Ideally you would include both sim chips (short term and long term), and the customer would decide on the fly to top-up the one that makes sense, so you don't have to sell two different kits for the same area. But then the complication is that most sims in Europe must be bought preloaded with credit. Perhaps you could offer a rebate to customers who return the sim when they're done, and treat it like fuel in a rental car. Charge for the starting amount, and give credit for the unspent amount. An option like this would possibly attract travelers who already know what the best deal is, but don't want to be forced into a use-it-or-lose-it game. Reusing sims would enable you to focus on just month to month deals - or even 1-2 year contracts.

This could make T-Mobile more viable in the US. At the moment there is no way to get a zero balance T-Mobile sim, and if someone wants a T-Mobile sim that can be used again a year later, they must spend $100 and get the gold status, and hope they return before 365 days. Infrequent European travelers to the US are essentially stuck with AT&T, because only AT&T will distribute zero balance sims so customers can do a topup just before arrival (which starts a 30-90 day clock).

Quote:
Originally Posted by cfarivar View Post
- a curated list of the best five free WiFi hotspots in that city (cafe, bar, coworking space, hackerspace, library, etc)
- a physical map showing those hotspots
A digital version rolled into an Android app with offline data would be nice. The physical map would still be useful to those with dumb phones. I'm not sure why you would limit it to 5. Five is perhaps a good goal, but no reason to stop there.

Quote:
Originally Posted by cfarivar View Post
- when applicable, a day pass/4 pack of transit tickets for that city
Careful with that. If you bundle unneeded things, customers feel like they're giving up flexability. E.g. if you include a day pass on the transit, and the customer buys a "museum pass" in that city which also includes free transit for the day, there's waste.

Quote:
Originally Posted by cfarivar View Post
The idea is that you could order it in advance, have it delivered to you, and hit the ground running with that product in hand, so you can get your work done wherever you are. (Alternatively you could buy from an airport kiosk, but that may come later.)
It's a great idea.

Quote:
Originally Posted by cfarivar View Post
This would cost, say a 20-30% markup from the total cost of each item. The customer would be paying for not only the SIM, but saving time by learning where work-friendly free WiFi would be located.
If you can pull off what I suggested, and recycle sims on contracts, it's not just convenience for the customer but savings as well. You could do a 20-30% markup, and the customer could still be paying less than whatever prepaid use-it-or-lose-it deal they would otherwise be forced into.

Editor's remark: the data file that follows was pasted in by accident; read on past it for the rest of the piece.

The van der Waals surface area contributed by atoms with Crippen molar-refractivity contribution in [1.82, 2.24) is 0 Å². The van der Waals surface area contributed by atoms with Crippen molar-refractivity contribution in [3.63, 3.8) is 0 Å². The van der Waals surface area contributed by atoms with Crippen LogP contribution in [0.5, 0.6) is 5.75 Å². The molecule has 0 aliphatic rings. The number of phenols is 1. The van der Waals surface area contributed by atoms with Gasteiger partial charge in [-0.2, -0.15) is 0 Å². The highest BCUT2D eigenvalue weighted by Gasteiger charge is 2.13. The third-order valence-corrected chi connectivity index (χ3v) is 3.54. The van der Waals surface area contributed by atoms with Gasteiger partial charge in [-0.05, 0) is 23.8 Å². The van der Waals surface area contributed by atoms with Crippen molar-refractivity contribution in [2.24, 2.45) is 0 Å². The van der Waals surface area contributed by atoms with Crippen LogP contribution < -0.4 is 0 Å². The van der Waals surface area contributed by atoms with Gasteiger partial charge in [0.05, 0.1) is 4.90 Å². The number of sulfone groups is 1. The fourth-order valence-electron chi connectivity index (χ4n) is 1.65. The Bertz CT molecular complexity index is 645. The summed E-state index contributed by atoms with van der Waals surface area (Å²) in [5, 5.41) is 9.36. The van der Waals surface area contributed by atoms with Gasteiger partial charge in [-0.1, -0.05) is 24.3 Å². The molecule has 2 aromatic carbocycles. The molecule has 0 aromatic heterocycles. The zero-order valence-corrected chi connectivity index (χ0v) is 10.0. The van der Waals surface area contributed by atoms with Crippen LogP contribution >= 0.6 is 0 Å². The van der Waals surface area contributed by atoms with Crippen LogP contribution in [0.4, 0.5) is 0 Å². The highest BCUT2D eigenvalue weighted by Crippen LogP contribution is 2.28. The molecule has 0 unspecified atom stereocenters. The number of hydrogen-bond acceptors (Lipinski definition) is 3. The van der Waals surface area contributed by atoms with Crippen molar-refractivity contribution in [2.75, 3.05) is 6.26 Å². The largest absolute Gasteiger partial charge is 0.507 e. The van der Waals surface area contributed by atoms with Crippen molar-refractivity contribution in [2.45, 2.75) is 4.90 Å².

Quote:
Originally Posted by cfarivar View Post
Would this be a product anyone of you would be interested in?
I would be quite interested in seeing what you come up with in the U.S., where prepaid data is extortionately astronomical.
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Old Dec 4, 11, 1:18 pm   #191
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I bought a Vodaphone SIM in cape town South Africa for 1 Rand and added 29 Rand worth of air time, as I didn't need to make calls. of that, I converted 9 Rand to data up to 10 MB. I am getting speeds of 1286 Kbps.

The pricing and ease of getting one was radically different from what I had been able to find here.

All I needed was a letter from my hotel and my passport.
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Old Dec 5, 11, 3:37 am   #192
 
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Has anyone used or been using WorldSim services before? I'm more interested in reducing my costs, unfortunately not everywhere i go can get my Skype to work...
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Old Dec 6, 11, 12:15 pm   #193
 
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Telstra (Australia) & using your U.S. number without incurring roaming fees

I have a Sprint iPhone 4S, lucky to be one of the early ones that is not locked. (I hear Sprint will unlock it now for customers in good standing, but your mileage may vary.)

I wanted to have good data coverage on my trip and be reachable at my normal US phone number without paying exorbitant roaming fees.

The place I was staying at has the best coverage on Telstra. I ordered a $2 prepaid SIM from Telstra which unfortunately can only be shipped to an Australian address. I had family receive it and mail it over to me.